The varying aspects of poverty in the United States don't surprise me much, anymore. There was a time, when I first traveled the nation, living in homeless shelters, that I was surprised on a daily basis. Now, after numerous cross-country trips, after years and years of managing homeless shelters, it's rather difficult to rouse that old blank stare and feeling of slack jawed bewilderment. But happened it did, just last night.
I'm operations manager at Carlisle CARES homeless shelter. CARES is an emergency shelter in suburban Pennsylvania. Yesterday, I infuriated a mentally ill woman who shouted insults and obscenities at me. This poor woman dressed me down so loudly that everyone could hear her. Most folks are familiar with at least one command shouted in anger. But, she shouted a command I'd never heard before. "Eat Cat Food, _______!" followed by a pejorative term, oddly, not one used for a female cat, but for a female dog.
After the heated moment ended, the folks I work with who couldn't help but over hear her, chuckled mightily at the unique comment. It wasn't until later that night, at the shelter, as 50 or so homeless people bedded themselves down on the floor of a church, that I came to understand her intention. "Eat Cat Food, ______!" wasn't an exclamation of anger. It was a curse.
First, let's set the stage for any discussion of poverty so severe that it results in homelessness. Untreated mental illness is a big problem. Not because many people who experience homelessness are mentally ill and off their medicine. In fact the opposite is true, the vast majority of homeless people are the working poor and their families. But, let's face it, it only takes one person hearing voices, talking in tongues, or setting fires, to make a big impact on everyone in a shelter and the surrounding community. The hard-core delusional folks who strip off their clothes or scream at passing cars stand out.
So I stepped into the shelter where statistically, last night, 96% of the homeless population was lucid and doing fine - impressive considering they and their families have no home and no support team to shelter them as they endure heart-breaking poverty - and I started talking with folks who had overheard, "Eat Cat Food, _______!" Only, and here's the source of my complete and total surprise... they weren't rocking their heads incredulously at the absurdity of the comment, the way my co-workers and I had. No, a trio of women aged 34 to 61 was talking to me about - wait for it - how it tasted!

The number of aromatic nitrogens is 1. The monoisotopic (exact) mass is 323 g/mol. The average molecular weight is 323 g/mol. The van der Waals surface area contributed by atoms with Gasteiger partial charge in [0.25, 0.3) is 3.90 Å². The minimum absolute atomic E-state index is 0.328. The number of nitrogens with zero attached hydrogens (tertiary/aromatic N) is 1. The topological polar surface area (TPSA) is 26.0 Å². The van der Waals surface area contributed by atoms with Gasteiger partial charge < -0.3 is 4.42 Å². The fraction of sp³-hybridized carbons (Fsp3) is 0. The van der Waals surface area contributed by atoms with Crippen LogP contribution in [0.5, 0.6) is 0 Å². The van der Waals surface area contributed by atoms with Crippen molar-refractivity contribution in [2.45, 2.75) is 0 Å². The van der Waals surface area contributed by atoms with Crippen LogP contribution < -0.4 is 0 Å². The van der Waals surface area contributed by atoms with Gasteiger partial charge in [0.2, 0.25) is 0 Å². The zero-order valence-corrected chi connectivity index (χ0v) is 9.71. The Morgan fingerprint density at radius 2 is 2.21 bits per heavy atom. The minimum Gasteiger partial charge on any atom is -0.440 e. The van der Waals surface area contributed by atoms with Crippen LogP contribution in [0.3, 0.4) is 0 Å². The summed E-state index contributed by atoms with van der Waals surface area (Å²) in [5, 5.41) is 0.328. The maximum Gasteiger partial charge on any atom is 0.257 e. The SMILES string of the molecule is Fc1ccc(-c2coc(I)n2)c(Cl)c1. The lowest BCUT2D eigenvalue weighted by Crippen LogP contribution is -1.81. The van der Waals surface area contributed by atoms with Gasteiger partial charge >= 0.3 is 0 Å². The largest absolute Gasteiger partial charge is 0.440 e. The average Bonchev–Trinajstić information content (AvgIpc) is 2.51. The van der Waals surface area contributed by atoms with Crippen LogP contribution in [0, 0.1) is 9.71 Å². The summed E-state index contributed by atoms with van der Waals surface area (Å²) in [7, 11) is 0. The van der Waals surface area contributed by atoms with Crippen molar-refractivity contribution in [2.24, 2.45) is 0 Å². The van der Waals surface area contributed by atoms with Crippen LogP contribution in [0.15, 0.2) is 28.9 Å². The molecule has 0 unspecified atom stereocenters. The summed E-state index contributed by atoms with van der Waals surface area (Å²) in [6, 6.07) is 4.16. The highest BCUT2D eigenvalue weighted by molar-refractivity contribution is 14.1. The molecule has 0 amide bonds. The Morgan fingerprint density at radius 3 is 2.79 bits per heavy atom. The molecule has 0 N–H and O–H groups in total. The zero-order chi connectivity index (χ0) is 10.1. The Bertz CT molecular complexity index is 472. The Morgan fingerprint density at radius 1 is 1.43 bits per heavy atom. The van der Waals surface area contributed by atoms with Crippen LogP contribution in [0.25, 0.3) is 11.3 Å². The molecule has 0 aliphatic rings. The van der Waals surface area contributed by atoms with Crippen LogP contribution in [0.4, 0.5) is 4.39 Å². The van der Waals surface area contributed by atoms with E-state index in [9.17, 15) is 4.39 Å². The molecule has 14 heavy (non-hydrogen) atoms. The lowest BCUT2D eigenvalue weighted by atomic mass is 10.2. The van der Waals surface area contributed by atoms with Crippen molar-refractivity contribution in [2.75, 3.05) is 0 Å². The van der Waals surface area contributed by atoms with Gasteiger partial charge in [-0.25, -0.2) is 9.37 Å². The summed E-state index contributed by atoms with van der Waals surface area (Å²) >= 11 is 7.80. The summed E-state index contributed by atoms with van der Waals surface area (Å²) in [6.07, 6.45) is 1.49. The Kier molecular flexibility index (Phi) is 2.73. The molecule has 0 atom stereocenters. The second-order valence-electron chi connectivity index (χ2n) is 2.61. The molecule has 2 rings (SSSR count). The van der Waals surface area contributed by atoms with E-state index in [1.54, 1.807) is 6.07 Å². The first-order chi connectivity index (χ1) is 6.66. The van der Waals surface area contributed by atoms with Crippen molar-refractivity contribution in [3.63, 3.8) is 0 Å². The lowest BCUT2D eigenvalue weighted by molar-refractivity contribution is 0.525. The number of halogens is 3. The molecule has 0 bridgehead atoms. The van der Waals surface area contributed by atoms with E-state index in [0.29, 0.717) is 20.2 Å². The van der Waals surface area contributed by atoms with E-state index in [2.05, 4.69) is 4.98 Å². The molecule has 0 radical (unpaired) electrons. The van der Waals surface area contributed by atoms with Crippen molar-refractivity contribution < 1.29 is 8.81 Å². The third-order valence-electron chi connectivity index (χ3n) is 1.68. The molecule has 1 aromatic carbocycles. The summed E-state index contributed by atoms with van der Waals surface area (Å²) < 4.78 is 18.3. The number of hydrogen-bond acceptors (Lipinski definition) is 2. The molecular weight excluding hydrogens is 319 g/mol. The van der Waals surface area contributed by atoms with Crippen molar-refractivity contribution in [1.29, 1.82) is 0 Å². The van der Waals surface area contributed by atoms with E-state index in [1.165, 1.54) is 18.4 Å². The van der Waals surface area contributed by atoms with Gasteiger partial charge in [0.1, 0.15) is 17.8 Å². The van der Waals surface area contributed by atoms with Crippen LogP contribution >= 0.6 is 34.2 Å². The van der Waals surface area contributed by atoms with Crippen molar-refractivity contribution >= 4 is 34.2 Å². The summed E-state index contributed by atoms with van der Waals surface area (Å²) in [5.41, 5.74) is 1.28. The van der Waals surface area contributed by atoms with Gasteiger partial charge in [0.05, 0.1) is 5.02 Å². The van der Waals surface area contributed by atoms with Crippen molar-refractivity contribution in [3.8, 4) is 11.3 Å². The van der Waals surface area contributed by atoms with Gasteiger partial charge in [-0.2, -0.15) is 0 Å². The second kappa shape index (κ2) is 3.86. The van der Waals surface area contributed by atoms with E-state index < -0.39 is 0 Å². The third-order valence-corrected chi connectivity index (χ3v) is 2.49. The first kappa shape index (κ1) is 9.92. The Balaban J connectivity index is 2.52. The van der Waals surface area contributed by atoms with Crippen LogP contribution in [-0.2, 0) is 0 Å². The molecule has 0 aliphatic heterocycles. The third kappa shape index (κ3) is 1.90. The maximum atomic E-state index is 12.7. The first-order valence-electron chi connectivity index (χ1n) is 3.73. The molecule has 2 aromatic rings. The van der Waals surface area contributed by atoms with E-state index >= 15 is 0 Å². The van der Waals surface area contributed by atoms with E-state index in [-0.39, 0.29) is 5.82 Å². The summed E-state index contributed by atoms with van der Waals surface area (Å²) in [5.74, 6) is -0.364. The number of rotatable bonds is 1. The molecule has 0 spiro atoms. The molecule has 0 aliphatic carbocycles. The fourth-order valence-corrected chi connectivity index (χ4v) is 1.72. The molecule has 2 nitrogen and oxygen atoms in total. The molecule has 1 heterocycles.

You read that right. These three women spoke to me without shame or even surprise about the fact that they had eaten cat food, "Some of it's like tuna, only less expensive. Oh, and crunchier."
How could I possibly be so stupid?
The youngest woman recounted her experience, "My grandma used to give it to us, it wasn't all that bad." Sadly, my face or my silence must have given me away. One of the woman looked at me and asked - now she was the one surprised - "What, you've never had cat food?"
I've spent the morning web searching statistics on the consumption of pet food by humans in the United States. Most of what I found dates back to the 1970's. A New York Times article archived by Google explained that a study spearheaded by then Senator George McGovern had been leaked to the media and that unconfirmed sources claimed that humans ingested 30 percent of the pet food sold in the country.
You can imagine how this horrified the companies that produce food for animals. According to the 1974 New York Times article, "The Pet Food Institute in Washington D.C., are busily knocking down the rumors, which dismay and even irritate them with the inevitable resulting question (and potential higher cost) of human food standards for pet food ingredients and processing."
So while I couldn't identify statistics supporting the anecdotes told by the women in the shelter, I could explain the crunchy quality they noted in their remarks. The same article reveals that according to the U.S. Department of Agriculture, "Lungs, spleens, gullets, intestines, bruised or emaciated muscle tissue go routinely into pet foods. So do '4-D' animals (dead, dying, diseased or disabled); those with infectious conditions are chemically denatured and sent to rendering plants, to be turned first into meat meal and bone meal. The rest are decharacterized with ground charcoal to keep them out of human-food channels."
This week's State of the Union Address didn't mention people eating pet food. None of the front-runners for president ever talk about people eating pet food. But clearly they should. And if they don't, we should all go to their public appearances and curse them, "Eat Cat Food, ______!" You can fill in the blank as you see fit.